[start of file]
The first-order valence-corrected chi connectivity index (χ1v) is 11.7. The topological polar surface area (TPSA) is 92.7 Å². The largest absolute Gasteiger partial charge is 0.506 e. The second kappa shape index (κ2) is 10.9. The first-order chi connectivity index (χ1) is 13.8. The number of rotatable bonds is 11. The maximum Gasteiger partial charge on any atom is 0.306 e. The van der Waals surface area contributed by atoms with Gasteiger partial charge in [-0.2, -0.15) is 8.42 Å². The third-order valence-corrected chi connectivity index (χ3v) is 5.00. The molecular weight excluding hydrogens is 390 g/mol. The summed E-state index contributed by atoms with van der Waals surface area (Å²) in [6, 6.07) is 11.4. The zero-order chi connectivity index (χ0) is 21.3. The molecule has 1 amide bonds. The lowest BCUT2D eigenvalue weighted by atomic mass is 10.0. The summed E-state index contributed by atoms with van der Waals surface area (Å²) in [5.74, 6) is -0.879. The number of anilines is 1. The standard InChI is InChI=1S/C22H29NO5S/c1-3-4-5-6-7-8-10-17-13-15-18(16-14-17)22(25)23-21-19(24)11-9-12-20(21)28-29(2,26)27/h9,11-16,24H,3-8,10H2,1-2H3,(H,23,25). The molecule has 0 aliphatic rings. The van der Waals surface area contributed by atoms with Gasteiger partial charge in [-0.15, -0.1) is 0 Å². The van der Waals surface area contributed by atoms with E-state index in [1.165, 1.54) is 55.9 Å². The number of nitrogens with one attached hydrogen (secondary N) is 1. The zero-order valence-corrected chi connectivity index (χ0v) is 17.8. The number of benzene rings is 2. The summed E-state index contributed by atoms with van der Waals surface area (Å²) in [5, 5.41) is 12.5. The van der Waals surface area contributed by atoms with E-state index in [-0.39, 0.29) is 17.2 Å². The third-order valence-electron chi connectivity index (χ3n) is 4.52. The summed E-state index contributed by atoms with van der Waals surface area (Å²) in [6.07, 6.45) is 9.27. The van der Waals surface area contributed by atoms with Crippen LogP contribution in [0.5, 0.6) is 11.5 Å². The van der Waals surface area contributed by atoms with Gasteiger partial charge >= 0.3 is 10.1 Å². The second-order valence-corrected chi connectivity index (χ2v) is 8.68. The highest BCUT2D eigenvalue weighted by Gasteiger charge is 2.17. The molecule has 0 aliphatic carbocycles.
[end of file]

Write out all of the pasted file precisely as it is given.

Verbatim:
The first-order valence-corrected chi connectivity index (χ1v) is 11.7. The topological polar surface area (TPSA) is 92.7 Å². The largest absolute Gasteiger partial charge is 0.506 e. The second kappa shape index (κ2) is 10.9. The first-order chi connectivity index (χ1) is 13.8. The number of rotatable bonds is 11. The maximum Gasteiger partial charge on any atom is 0.306 e. The van der Waals surface area contributed by atoms with Gasteiger partial charge in [-0.2, -0.15) is 8.42 Å². The third-order valence-corrected chi connectivity index (χ3v) is 5.00. The molecular weight excluding hydrogens is 390 g/mol. The summed E-state index contributed by atoms with van der Waals surface area (Å²) in [6, 6.07) is 11.4. The zero-order chi connectivity index (χ0) is 21.3. The molecule has 1 amide bonds. The lowest BCUT2D eigenvalue weighted by atomic mass is 10.0. The summed E-state index contributed by atoms with van der Waals surface area (Å²) in [5.74, 6) is -0.879. The number of anilines is 1. The standard InChI is InChI=1S/C22H29NO5S/c1-3-4-5-6-7-8-10-17-13-15-18(16-14-17)22(25)23-21-19(24)11-9-12-20(21)28-29(2,26)27/h9,11-16,24H,3-8,10H2,1-2H3,(H,23,25). The molecule has 0 aliphatic rings. The van der Waals surface area contributed by atoms with Gasteiger partial charge in [-0.15, -0.1) is 0 Å². The van der Waals surface area contributed by atoms with E-state index in [1.165, 1.54) is 55.9 Å². The number of nitrogens with one attached hydrogen (secondary N) is 1. The zero-order valence-corrected chi connectivity index (χ0v) is 17.8. The number of benzene rings is 2. The summed E-state index contributed by atoms with van der Waals surface area (Å²) in [5, 5.41) is 12.5. The van der Waals surface area contributed by atoms with E-state index in [-0.39, 0.29) is 17.2 Å². The third-order valence-electron chi connectivity index (χ3n) is 4.52. The summed E-state index contributed by atoms with van der Waals surface area (Å²) in [6.07, 6.45) is 9.27. The van der Waals surface area contributed by atoms with Crippen LogP contribution in [0.5, 0.6) is 11.5 Å². The van der Waals surface area contributed by atoms with Gasteiger partial charge >= 0.3 is 10.1 Å². The second-order valence-corrected chi connectivity index (χ2v) is 8.68. The highest BCUT2D eigenvalue weighted by Gasteiger charge is 2.17. The molecule has 0 aliphatic carbocycles.